I have to agree with most of these guys. Until I understood the basics
of each carb circuit, I ended up banging my head over the poor throttle
response, bucking, bogging, etc.
It has been about ten years that I have been practicing these new
techniques, since having professional training. I wish I knew this stuff
14 years ago...it would have saved me a few headaches.
As the others have mentioned, a properly tuned carburetor is like night
and day for engine performance. If even one circuit is out of balance,
it can really mess up your opinion of whether you have selected the
I have been guilty of this starting out, and I have seen numerous cases
when setting up carburetors for customers in their street/strip cars:
- Air bleeds not matched for application
- Idle screw (throttle blades) opened up too much, idle mix too fat
- Accelerator pump circuit not tuned properly (bog off the line)
- Incorrect power valve
9/10 I have found that once a bigger camshaft has been installed, people
forget to change the power valve, and/or the air bleed sizes. Dropping
manifold vacuum by 8 or more points (in./hg.) requires some attention
to carb tuning.
The first instinct is to open the primary throttle blades beyond the transfer
slot. This pretty much renders the idle circuit useless as the pressure
across the transfer slot is too high to draw fuel.
In return, the next logical step is to back out the idle mix screws to
compensate. At this point, the engine may idle, but it's likely surging
and excessively rich.
When you hammer the throttle from a dead stop, the engine tends to
bog/sputter because the transition from idle to main circuit is lost.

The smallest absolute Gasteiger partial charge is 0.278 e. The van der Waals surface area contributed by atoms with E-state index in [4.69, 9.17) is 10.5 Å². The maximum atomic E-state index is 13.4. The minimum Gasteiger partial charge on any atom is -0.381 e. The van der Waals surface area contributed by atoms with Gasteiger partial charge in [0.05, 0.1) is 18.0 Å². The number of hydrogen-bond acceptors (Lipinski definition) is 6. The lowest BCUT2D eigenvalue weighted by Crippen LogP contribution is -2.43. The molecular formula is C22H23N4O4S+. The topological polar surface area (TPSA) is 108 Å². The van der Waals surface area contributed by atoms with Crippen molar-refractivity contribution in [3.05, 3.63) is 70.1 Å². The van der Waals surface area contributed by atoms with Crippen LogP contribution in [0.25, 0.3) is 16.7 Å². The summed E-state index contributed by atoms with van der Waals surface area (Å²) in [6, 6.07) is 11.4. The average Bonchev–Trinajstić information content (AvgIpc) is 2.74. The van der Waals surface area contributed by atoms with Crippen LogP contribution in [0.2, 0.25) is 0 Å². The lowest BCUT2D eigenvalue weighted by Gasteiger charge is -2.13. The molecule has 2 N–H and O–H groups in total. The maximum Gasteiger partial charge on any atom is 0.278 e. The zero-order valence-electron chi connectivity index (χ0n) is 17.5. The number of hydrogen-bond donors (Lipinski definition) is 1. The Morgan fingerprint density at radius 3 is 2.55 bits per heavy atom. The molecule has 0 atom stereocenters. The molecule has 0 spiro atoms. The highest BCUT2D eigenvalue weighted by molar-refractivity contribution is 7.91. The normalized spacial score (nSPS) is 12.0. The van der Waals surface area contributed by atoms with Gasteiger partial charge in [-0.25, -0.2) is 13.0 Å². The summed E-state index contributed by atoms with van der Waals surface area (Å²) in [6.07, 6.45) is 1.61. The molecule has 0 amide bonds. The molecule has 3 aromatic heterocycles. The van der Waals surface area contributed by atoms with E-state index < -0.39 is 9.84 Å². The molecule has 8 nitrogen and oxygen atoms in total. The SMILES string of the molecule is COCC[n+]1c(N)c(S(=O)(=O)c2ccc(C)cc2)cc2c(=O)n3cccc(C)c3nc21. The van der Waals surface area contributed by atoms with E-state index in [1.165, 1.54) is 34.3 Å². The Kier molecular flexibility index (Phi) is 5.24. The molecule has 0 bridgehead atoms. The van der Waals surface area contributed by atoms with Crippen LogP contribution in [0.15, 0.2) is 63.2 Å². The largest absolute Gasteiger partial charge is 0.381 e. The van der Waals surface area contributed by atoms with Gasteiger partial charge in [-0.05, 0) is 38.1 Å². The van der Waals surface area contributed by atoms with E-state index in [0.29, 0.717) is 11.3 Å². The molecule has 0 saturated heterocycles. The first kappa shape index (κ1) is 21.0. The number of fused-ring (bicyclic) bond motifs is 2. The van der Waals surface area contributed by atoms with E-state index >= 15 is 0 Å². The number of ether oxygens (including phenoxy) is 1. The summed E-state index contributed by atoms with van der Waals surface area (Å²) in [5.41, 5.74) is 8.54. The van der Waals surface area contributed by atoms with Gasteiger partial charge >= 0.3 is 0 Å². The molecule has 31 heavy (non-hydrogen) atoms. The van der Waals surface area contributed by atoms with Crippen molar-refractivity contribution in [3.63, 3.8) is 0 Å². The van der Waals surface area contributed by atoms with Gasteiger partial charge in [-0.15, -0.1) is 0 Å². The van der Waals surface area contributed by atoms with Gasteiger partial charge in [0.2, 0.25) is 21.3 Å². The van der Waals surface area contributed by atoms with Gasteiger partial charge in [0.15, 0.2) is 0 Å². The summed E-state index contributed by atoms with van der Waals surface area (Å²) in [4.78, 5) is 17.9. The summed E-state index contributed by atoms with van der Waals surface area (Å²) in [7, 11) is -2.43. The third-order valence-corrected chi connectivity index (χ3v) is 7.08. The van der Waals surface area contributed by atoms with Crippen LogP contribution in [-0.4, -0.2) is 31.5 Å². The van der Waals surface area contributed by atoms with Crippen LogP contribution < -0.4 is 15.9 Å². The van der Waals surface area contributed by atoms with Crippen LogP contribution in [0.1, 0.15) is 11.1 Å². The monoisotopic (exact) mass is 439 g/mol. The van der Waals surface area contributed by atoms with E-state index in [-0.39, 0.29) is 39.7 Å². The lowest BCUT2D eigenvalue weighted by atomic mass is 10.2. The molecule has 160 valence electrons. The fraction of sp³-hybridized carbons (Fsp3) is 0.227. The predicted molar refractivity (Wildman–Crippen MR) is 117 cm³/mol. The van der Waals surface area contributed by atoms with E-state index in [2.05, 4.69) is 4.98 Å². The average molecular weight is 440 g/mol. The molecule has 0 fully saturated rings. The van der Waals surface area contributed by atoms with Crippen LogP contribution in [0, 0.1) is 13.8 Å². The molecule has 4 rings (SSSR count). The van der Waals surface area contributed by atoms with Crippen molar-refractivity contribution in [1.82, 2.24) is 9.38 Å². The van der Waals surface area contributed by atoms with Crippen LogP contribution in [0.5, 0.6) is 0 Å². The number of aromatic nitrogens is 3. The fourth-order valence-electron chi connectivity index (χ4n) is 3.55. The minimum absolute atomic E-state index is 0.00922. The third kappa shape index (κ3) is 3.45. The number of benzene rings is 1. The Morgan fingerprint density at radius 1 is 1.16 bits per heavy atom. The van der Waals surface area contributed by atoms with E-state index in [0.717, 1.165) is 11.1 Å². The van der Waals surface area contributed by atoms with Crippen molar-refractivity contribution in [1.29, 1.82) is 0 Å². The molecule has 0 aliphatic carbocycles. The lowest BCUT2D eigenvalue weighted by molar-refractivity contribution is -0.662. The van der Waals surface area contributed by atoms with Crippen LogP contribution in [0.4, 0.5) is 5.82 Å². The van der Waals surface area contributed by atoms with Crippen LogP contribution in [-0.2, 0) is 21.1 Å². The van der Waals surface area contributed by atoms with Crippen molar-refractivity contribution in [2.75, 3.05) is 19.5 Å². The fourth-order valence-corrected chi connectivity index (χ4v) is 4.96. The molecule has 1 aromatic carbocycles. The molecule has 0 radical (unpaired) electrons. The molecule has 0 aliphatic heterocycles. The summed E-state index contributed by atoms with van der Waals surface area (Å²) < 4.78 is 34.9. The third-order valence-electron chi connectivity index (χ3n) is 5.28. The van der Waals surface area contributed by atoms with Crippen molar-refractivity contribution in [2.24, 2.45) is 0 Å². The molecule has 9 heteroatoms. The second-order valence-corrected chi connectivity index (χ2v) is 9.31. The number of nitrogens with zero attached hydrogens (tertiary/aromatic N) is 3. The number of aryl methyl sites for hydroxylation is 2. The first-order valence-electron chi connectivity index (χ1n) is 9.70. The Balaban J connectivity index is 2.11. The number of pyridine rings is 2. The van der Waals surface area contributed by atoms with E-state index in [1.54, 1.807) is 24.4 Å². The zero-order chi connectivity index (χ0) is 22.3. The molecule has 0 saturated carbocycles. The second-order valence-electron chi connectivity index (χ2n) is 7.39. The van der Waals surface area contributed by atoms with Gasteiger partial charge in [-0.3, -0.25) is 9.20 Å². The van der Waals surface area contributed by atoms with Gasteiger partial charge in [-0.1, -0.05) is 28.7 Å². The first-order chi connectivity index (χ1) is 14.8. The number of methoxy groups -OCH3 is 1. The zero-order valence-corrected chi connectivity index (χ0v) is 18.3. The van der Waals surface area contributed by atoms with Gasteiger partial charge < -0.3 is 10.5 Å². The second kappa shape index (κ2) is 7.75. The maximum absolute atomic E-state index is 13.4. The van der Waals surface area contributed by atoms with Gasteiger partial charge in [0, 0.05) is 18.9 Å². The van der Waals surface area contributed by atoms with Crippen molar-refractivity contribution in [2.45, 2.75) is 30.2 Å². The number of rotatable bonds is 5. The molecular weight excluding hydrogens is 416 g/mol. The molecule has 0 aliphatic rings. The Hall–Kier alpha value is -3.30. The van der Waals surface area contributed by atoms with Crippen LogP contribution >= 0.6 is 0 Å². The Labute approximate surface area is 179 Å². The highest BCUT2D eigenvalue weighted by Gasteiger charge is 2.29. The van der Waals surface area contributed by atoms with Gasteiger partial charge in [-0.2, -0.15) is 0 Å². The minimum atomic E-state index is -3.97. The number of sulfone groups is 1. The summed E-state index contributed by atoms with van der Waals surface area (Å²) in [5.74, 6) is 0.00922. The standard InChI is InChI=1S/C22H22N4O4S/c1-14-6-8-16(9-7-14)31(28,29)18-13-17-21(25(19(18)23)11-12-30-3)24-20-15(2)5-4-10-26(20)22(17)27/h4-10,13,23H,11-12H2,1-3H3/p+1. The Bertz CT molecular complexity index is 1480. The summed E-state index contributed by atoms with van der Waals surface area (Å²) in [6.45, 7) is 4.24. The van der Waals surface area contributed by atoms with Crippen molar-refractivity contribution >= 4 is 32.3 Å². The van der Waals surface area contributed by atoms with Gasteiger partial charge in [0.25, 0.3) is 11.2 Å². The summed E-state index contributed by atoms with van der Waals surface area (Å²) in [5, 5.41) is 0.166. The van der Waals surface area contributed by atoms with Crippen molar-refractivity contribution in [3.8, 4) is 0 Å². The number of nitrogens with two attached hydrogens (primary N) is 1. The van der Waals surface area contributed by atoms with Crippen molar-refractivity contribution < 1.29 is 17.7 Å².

To complicate matters, the stock power valve is opening too soon, and
the accelerator pump is not timing the fuel shot/duration properly.
If I may offer some tips:
- Leave the idle speed screw alone for now. About 0.040" of transfer slot
should be in view.
- Install a power valve that is about 2.0 in./hg. less than the idle manifold
- With a bigger camshaft, installing smaller idle air bleeds helps to tune the
idle circuit fuel curve to flow sooner.
- The idle mix screws can start at about 1.5 turns out (or best vacuum)
As long as timing is set well, and the carburetor is not grossly oversized
for the RPM/Engine CID, the engine should idle smoothly.
If the engine bogs/sputters from a dead stop when accelerating hard,
my money is on the pump shot timing/duration.
Do yourself a favour and buy a tuning kit! Try different pump cams and
squirter sizes. You will be amazed at how little change in pump cam
can be the difference between a falling flat on your face, or lighting up the
rubber (or hooking hard
It may take you a few tries to get it right, so be patient. You can even
try to disable the secondary throttle blades and tune the primary side first,
then mix in the secondary side.
Pump cam > when the fuel is pumped
Squiter size > duration of fuel shot. Smaller hole = longer spray
Thanks to everyone else in this thread offering tuning help. I really have
learned from you!